{ 
    return executor (m_f, args...); 
  }
};

template <typename T>
wrapper_helper<T> wrapper (T f)
{
  return wrapper_helper <T>(f);
}


int sum(int x, int y)
{
  return x + y;
}


int main (int argc, char* argv [])
{

  std::function<int(int, int)> f = sum;
  auto w = wrapper (f);

  std::cout << "Executing the wrapper" << std::endl;
  int z = w(3, 4);

  std::cout << "z = " << z << std::endl;
}
|improve this answer|||||
0

you probably need something like

template <typename F>
class Wrapper {
public:
    Wrapper(F *func) : function(func) {}
    operator F* () { return function; }
    F *function;
};

Which you can use like void (*funcPtr)(int) = Wrapper<void(int)>(&someFunction);

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  • I appreciate the response, but this doesn't do what I asked for in the original post. In your solution, if I call funcPtr() it calls someFunction. I would like it to call a function that does some work before and after calling someFunction. – Eric Apr 8 '16 at 5:40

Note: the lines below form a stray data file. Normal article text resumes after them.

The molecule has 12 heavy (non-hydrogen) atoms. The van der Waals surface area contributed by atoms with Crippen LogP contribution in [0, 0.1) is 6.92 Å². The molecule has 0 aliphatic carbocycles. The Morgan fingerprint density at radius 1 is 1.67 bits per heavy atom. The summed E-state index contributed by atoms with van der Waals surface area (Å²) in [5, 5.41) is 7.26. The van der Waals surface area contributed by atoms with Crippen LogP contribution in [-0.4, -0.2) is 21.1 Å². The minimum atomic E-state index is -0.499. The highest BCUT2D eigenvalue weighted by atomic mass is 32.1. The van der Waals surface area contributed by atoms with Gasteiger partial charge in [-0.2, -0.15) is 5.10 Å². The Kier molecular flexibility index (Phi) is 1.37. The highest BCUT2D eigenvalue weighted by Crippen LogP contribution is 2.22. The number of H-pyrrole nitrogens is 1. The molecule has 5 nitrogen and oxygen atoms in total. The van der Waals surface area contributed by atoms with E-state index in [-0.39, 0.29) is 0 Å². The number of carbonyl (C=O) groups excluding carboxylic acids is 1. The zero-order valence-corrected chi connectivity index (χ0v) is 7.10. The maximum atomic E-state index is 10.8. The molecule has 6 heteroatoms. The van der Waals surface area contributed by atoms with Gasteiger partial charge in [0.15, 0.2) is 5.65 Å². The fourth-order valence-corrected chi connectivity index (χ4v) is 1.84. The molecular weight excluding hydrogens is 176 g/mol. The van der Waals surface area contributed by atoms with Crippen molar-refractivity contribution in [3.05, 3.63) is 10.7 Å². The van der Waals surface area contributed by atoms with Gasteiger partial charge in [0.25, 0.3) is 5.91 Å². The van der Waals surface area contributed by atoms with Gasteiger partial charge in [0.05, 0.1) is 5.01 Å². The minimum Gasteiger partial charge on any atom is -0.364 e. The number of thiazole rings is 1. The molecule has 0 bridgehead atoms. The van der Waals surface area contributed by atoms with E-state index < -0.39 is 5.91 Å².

• 1
    @Eric, now I understand what you want and don't understand why are you looking for such a hard way. Lambda functions without capturing are castable to c function pointers: void (*funcPtr)(int) = [](int a){ /*smth*/}; - call wrapped function and before/after routines right inside lambda – Andrei R. Apr 8 '16 at 6:26
  • I tried that at first. I believe lambdas are only castable to function pointers if they don't capture, and to make this generic I needed to write a lambda that captures the function it's going to call, but maybe there's a way to make that work that I'm missing. – Eric Apr 8 '16 at 6:47